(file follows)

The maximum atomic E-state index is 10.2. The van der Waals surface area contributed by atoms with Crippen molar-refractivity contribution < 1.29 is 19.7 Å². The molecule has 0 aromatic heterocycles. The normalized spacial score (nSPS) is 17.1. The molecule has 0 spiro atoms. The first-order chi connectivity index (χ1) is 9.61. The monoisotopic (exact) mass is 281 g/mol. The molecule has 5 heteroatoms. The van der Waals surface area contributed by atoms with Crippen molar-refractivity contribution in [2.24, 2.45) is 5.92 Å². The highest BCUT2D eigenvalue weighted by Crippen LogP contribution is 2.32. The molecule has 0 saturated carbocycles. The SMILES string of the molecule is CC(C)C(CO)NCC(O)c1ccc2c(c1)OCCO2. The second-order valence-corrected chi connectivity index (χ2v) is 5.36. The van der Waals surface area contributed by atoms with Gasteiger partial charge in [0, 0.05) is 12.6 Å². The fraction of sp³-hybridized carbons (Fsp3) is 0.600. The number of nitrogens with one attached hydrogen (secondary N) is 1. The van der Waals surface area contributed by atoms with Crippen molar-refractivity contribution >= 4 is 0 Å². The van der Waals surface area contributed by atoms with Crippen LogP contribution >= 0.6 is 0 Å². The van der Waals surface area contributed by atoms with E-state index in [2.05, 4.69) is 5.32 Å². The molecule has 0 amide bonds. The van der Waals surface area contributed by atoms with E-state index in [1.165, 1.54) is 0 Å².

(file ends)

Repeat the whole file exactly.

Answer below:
The maximum atomic E-state index is 10.2. The van der Waals surface area contributed by atoms with Crippen molar-refractivity contribution < 1.29 is 19.7 Å². The molecule has 0 aromatic heterocycles. The normalized spacial score (nSPS) is 17.1. The molecule has 0 spiro atoms. The first-order chi connectivity index (χ1) is 9.61. The monoisotopic (exact) mass is 281 g/mol. The molecule has 5 heteroatoms. The van der Waals surface area contributed by atoms with Crippen molar-refractivity contribution in [2.24, 2.45) is 5.92 Å². The highest BCUT2D eigenvalue weighted by Crippen LogP contribution is 2.32. The molecule has 0 saturated carbocycles. The SMILES string of the molecule is CC(C)C(CO)NCC(O)c1ccc2c(c1)OCCO2. The second-order valence-corrected chi connectivity index (χ2v) is 5.36. The van der Waals surface area contributed by atoms with Gasteiger partial charge in [0, 0.05) is 12.6 Å². The fraction of sp³-hybridized carbons (Fsp3) is 0.600. The number of nitrogens with one attached hydrogen (secondary N) is 1. The van der Waals surface area contributed by atoms with Crippen molar-refractivity contribution >= 4 is 0 Å². The van der Waals surface area contributed by atoms with Crippen LogP contribution >= 0.6 is 0 Å². The van der Waals surface area contributed by atoms with E-state index in [2.05, 4.69) is 5.32 Å². The molecule has 0 amide bonds. The van der Waals surface area contributed by atoms with E-state index in [1.165, 1.54) is 0 Å².